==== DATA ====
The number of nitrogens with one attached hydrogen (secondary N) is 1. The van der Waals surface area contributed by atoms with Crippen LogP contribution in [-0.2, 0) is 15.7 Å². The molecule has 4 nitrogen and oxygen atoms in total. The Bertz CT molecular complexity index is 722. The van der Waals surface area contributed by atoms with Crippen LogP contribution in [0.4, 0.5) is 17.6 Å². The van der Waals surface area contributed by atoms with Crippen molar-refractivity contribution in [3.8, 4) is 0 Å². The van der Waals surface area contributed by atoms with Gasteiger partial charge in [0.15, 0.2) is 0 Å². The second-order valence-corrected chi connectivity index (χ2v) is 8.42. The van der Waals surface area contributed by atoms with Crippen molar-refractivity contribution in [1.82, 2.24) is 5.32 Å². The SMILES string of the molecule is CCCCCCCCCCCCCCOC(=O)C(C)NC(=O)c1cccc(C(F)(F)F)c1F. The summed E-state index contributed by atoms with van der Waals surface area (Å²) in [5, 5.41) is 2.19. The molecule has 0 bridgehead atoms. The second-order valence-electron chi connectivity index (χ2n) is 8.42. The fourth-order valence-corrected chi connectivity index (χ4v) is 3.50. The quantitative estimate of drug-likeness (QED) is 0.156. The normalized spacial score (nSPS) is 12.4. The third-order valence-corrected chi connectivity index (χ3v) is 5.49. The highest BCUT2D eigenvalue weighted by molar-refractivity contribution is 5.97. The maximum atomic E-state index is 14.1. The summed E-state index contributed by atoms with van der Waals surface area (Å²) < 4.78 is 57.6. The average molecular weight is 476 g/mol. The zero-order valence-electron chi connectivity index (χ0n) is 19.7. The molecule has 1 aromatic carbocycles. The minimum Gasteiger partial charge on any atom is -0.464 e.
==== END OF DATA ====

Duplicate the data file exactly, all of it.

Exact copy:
The number of nitrogens with one attached hydrogen (secondary N) is 1. The van der Waals surface area contributed by atoms with Crippen LogP contribution in [-0.2, 0) is 15.7 Å². The molecule has 4 nitrogen and oxygen atoms in total. The Bertz CT molecular complexity index is 722. The van der Waals surface area contributed by atoms with Crippen LogP contribution in [0.4, 0.5) is 17.6 Å². The van der Waals surface area contributed by atoms with Crippen molar-refractivity contribution in [3.8, 4) is 0 Å². The van der Waals surface area contributed by atoms with Gasteiger partial charge in [0.15, 0.2) is 0 Å². The second-order valence-corrected chi connectivity index (χ2v) is 8.42. The van der Waals surface area contributed by atoms with Crippen molar-refractivity contribution in [1.82, 2.24) is 5.32 Å². The SMILES string of the molecule is CCCCCCCCCCCCCCOC(=O)C(C)NC(=O)c1cccc(C(F)(F)F)c1F. The summed E-state index contributed by atoms with van der Waals surface area (Å²) in [5, 5.41) is 2.19. The molecule has 0 bridgehead atoms. The second-order valence-electron chi connectivity index (χ2n) is 8.42. The fourth-order valence-corrected chi connectivity index (χ4v) is 3.50. The quantitative estimate of drug-likeness (QED) is 0.156. The normalized spacial score (nSPS) is 12.4. The third-order valence-corrected chi connectivity index (χ3v) is 5.49. The highest BCUT2D eigenvalue weighted by molar-refractivity contribution is 5.97. The maximum atomic E-state index is 14.1. The summed E-state index contributed by atoms with van der Waals surface area (Å²) < 4.78 is 57.6. The average molecular weight is 476 g/mol. The zero-order valence-electron chi connectivity index (χ0n) is 19.7. The molecule has 1 aromatic carbocycles. The minimum Gasteiger partial charge on any atom is -0.464 e.